Lewis Hamilton’s victory at the fiery Saudi Arabian Grand Prix has left the title on a knife-edge with the seven-time champion locked on points with Max Verstappen ahead of the final race of the season.
But more clashes between the title protagonists grabbed the headlines at the inaugural race around a chaotic Jeddah circuit.
Having stormed to pole position on Saturday, Hamilton came out on top following a wild race which saw him tangle with the Red Bull of Verstappen as the pair wrestled on the track and bickered off it.
A remarkable coming-together on lap 37 saw both drivers hauled in front of the stewards as Hamilton hit Verstappen, with the latter claiming he was attempting to let his rival pass following an earlier overtake.
In doing so, Verstappen slowed down significantly and Hamilton ran into the back of the Red Bull: “This guy is f*****g crazy, man,” came his radio call.
Here, we look at the incidents that have defined the title scrap this season.
Verstappen held a 33-point lead in the drivers’ championship ahead of the British Grand Prix, but ended up crashing into the barriers at high speed after being hit by Hamilton. The Mercedes driver was deemed to be at fault but was handed just a 10-second penalty – much to Red Bull’s frustration. Hamilton went on to win the race and further angered Verstappen for celebrating while the Dutchman was taken to hospital. “That’s what I found really disrespectful, and in a way it shows how they really are. It comes out after a pressured situation,” Verstappen said.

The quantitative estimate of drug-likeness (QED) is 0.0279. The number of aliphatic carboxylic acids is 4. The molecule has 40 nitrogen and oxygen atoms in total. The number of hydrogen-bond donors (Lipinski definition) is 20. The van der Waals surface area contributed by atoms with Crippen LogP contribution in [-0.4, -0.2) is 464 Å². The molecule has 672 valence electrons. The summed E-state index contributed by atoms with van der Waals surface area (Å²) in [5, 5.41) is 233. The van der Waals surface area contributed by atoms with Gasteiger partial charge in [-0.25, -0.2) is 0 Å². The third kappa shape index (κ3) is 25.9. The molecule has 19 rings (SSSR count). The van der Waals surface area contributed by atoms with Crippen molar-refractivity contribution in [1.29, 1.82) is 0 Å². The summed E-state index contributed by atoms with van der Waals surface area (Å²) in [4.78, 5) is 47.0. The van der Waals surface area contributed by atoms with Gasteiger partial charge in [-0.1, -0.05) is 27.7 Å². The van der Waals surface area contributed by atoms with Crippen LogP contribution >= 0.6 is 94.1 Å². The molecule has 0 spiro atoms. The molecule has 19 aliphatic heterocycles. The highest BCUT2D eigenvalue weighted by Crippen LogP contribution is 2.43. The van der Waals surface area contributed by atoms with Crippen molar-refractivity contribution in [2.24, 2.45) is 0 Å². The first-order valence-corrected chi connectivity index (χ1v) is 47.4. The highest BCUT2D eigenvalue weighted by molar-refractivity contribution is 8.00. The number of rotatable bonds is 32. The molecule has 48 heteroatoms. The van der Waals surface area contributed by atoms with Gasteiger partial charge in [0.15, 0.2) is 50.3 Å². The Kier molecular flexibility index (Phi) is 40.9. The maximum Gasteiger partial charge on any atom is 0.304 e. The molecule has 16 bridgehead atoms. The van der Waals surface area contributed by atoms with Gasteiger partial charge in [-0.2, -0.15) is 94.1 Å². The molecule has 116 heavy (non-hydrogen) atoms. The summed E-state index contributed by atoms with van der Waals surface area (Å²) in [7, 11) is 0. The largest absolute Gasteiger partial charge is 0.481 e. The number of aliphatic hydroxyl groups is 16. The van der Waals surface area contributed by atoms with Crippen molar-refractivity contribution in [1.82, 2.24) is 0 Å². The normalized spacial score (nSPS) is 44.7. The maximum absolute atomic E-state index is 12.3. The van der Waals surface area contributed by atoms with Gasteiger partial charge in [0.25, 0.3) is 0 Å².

Verstappen had won back-to-back races in Hungary and Holland, holding a five-point lead, before the pair came together again at Monza. The Dutchman drew alongside his championship rival at the Variante del Rettifilo, Verstappen ran out of room and ran over the kerb, which launched his Red Bull out of control and into Hamilton’s Mercedes. The rear of the Dutchman’s airborne machine ran over the top of Hamilton’s helmet, with the protective halo device absorbing the impact. “I feel very fortunate today,” said Hamilton. “Thank God for the halo which saved me, and saved my neck.” Verstappen was handed a three-place grid penalty for the next race.
Hamilton’s Mercedes had extraordinary pace after being dropped to the back of the grid in sprint qualifying for a technical infringement, before breezing through the field to claim victory in the race. But the big flashpoint came as he tried to pass Verstappen, with both cars ending up off the road as Hamilton claimed Verstappen had forced him off. The stewards did not agree and allowed the race to go on, with Hamilton claiming a comfortable win. Mercedes were denied the right to appeal the decision, further fuelling tension.
The Jeddah circuit promoted collisions throughout the field but the most high-profile came at the front. At the first of two restarts following incidents, Verstappen was deemed to have gained an advantage by leaving the track and was demoted at the next restart. He then was adjudged to have done so again in defending against Hamilton and was told to give the place back. In doing so he braked on the straight, with Hamilton not passing him but instead driving straight into the back of the Dutchman. “He just brake tested me,” complained Hamilton over the radio. Verstappen was subsequently handed a 10-second penalty but remained second.
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